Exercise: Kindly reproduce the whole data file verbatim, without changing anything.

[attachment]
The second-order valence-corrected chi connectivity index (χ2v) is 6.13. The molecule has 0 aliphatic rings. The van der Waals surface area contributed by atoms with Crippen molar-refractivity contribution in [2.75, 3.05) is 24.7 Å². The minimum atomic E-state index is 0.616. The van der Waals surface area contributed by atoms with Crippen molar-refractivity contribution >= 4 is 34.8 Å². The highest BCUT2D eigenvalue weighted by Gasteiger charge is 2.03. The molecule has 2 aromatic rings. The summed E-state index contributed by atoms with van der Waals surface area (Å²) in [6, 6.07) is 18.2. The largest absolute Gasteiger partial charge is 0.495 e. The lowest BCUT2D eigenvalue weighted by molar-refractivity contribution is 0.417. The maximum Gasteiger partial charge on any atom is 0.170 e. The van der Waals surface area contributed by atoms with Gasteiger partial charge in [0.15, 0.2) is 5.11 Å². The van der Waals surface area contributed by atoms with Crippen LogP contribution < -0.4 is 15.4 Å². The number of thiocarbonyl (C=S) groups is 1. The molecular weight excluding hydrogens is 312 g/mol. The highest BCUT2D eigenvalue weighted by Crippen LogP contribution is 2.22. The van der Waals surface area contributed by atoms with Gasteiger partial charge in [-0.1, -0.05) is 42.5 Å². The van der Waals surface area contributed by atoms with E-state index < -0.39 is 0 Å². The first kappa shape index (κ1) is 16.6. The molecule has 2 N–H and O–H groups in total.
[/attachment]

The second-order valence-corrected chi connectivity index (χ2v) is 6.13. The molecule has 0 aliphatic rings. The van der Waals surface area contributed by atoms with Crippen molar-refractivity contribution in [2.75, 3.05) is 24.7 Å². The minimum atomic E-state index is 0.616. The van der Waals surface area contributed by atoms with Crippen molar-refractivity contribution >= 4 is 34.8 Å². The highest BCUT2D eigenvalue weighted by Gasteiger charge is 2.03. The molecule has 2 aromatic rings. The summed E-state index contributed by atoms with van der Waals surface area (Å²) in [6, 6.07) is 18.2. The largest absolute Gasteiger partial charge is 0.495 e. The lowest BCUT2D eigenvalue weighted by molar-refractivity contribution is 0.417. The maximum Gasteiger partial charge on any atom is 0.170 e. The van der Waals surface area contributed by atoms with Gasteiger partial charge in [0.15, 0.2) is 5.11 Å². The van der Waals surface area contributed by atoms with Crippen LogP contribution < -0.4 is 15.4 Å². The number of thiocarbonyl (C=S) groups is 1. The molecular weight excluding hydrogens is 312 g/mol. The highest BCUT2D eigenvalue weighted by Crippen LogP contribution is 2.22. The van der Waals surface area contributed by atoms with Gasteiger partial charge in [-0.1, -0.05) is 42.5 Å². The van der Waals surface area contributed by atoms with E-state index < -0.39 is 0 Å². The first kappa shape index (κ1) is 16.6. The molecule has 2 N–H and O–H groups in total.